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Just drive in manual mode all the time man, shifts faster than the 6MT anyways for the vast majority of people. :)
 

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The manual mode is not truly manual, though and will downshift when you're not expecting it, so you smack the shifter and think you're getting 2nd and you get 1st instead. Surprise!! Also will upshift when you don't want it to. Sorry - not a fan of almost any automatic. Automated manuals are a different story, but even so, greatly prefer true manuals.
The other thing is that the automatic shifts SO much, what does that say about longevity? Don't know face about this, of course, but SO many operational cycles...
 

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*facts
 

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We got into another '12 Sky 3, GT this time instead of Touring, auto. Wifey didn't like the manual in our usual stop n go routine, and they were able to put us in the GT for $40 less per month. I'll end up paying another grand or so extra in the long run but.. well, not gonna lie, the added luxury of the GT and the super smooth shifting of the AT has outweighed my sadness of losing a manual in this car.

Couldn't convince the wife to go for a Speed. To be fair I think she'd shit herself the first time she experienced torque steer. :p Doubtful we could afford those payments anyway.
Great deal.. It saves you some money on your payments & wifey is happy. Shifting can be tiresome in stop n go, so I totally get that. $1000 long term is not that big of a deal anyways.. The cost is dispersed so it doesn't pinch much. And the added luxury is always nice.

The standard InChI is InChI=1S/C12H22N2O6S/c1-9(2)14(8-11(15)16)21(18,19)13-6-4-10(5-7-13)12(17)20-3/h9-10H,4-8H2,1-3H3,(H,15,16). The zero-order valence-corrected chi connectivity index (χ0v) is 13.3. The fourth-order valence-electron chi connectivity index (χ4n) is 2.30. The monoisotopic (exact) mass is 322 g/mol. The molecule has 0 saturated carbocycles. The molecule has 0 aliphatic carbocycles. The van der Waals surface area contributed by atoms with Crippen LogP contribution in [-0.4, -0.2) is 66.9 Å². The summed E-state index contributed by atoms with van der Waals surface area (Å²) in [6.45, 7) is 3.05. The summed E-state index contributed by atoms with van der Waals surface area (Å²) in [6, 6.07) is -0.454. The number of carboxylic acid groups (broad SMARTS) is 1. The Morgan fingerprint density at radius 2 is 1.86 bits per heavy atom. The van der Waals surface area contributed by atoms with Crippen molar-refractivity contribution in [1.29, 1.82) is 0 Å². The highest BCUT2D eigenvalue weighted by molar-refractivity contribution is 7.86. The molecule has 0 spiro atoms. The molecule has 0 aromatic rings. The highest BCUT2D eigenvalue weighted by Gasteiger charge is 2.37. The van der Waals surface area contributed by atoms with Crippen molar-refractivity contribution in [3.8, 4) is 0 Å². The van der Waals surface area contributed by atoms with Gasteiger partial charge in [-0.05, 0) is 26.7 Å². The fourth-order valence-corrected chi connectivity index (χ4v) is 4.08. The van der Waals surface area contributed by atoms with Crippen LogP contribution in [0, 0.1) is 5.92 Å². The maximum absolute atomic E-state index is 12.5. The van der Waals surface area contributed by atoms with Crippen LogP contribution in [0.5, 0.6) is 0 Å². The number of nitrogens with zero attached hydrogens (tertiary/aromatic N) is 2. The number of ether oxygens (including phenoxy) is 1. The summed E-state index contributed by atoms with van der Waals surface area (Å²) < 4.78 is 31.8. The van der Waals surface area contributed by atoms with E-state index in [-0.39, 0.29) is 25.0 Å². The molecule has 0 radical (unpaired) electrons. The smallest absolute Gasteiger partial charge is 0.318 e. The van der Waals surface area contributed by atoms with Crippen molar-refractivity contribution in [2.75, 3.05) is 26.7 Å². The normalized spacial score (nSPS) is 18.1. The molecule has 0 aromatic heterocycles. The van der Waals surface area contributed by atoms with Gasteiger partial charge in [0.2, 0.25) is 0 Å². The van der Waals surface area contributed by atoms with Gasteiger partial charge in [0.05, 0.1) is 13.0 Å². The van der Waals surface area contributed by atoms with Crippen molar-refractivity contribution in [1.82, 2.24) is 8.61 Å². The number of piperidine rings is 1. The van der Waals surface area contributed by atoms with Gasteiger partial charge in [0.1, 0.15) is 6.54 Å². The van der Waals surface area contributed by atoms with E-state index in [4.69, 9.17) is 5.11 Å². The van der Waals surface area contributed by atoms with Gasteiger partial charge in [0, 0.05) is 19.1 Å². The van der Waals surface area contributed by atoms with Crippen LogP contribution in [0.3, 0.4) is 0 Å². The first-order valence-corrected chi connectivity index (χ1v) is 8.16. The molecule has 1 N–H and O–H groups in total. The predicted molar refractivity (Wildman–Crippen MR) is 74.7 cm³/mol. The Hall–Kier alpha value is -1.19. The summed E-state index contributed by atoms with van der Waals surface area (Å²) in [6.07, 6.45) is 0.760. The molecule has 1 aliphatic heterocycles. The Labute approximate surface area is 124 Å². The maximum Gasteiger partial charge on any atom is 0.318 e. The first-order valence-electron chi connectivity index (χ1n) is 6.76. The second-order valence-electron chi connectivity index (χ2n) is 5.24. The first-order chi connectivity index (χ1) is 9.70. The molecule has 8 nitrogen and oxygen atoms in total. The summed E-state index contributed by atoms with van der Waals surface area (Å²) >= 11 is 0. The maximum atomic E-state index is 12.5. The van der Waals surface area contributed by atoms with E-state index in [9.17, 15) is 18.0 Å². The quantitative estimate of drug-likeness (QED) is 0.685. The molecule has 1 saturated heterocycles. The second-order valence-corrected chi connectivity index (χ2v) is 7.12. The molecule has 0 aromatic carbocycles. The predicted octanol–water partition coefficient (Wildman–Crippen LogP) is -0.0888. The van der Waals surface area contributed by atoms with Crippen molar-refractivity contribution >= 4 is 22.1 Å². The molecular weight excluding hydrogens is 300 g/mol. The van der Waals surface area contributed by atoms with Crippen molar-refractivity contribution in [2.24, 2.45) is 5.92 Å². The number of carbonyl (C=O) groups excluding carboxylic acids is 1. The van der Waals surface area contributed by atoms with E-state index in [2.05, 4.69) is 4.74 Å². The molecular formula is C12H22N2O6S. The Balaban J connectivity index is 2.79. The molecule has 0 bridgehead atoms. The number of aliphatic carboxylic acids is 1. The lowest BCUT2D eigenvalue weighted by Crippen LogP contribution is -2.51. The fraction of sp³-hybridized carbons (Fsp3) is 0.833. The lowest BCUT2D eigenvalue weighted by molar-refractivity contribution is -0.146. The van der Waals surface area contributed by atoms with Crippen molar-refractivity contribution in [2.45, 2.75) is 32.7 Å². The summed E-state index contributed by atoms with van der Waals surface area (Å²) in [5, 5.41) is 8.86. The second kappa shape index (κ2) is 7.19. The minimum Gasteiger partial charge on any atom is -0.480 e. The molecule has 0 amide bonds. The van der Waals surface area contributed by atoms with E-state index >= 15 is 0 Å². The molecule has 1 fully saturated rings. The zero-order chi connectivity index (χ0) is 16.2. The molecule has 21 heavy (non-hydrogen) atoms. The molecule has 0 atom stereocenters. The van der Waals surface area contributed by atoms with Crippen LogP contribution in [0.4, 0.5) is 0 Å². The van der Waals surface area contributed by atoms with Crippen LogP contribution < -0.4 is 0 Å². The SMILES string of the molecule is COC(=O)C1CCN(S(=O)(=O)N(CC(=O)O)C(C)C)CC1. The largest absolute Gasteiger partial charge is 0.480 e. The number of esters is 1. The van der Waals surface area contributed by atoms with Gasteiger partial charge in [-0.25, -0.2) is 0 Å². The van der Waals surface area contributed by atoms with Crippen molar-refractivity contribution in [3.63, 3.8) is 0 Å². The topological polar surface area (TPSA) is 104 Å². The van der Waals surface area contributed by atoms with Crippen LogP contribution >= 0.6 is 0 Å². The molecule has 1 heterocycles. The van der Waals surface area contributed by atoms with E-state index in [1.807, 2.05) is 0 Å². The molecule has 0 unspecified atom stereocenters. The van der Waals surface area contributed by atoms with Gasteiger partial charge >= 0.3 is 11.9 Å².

I think I'm becoming like a lot of the people here. Came to the sky for mileage, but the speed sounds nicer each passing day. I have been burned by a VW turbo before, so I think I won't make the jump. And the money lost by driving that new car off the lot needs to be recovered.

Sent from AutoGuide.com Free App
 

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I have a '13 MZ3 6MT with 1000 miles on it and I also experience this issue when shifting from 1-2 quite regularly. I have only had it happen once or twice when shifting from 2-3. I wouldn't say it is grinding, it just takes a little more effort to get it into gear and it feels a little notchy. I am contemplating on taking it into the dealership and asking them about it, but if it is a known issue and it is not causing damage I might just live with it.
 

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The proper way to shift a manual is to do it quickly enough so that the rev's don't fall too far, therefore matching speeds
I know this is an old quote but since we're on this topic, whenever I do that it causes the car to jerk and the engine to still drop, meaning if I shift quick then I'll end up shifting too early. The only time its really smooth is shifting into 2nd at extremely low engine speed (2-2.5k). If I push it over 2.5 in 2nd, I have to wait for it to drop below 1.5k in order for it to shift into 2nd smoothly.
 

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I'm not sure what you mean by 'smooth'. You don't necessarily want to be smooth, depending on what you mean. You don't want the car to jerk the engine speed too much up or down, when the clutch engages, but on the other hand, you don't want to gradually feather it in, because not only is that inefficient, but it also wears the clutch more. You want the speeds matched well and you want a firm shift, where you let the clutch up fairly rapidly. You should feel a SLIGHT clunk when the plate contacts the flywheel. If this is happening when the speeds are well matched, this is a good thing, not a bad thing.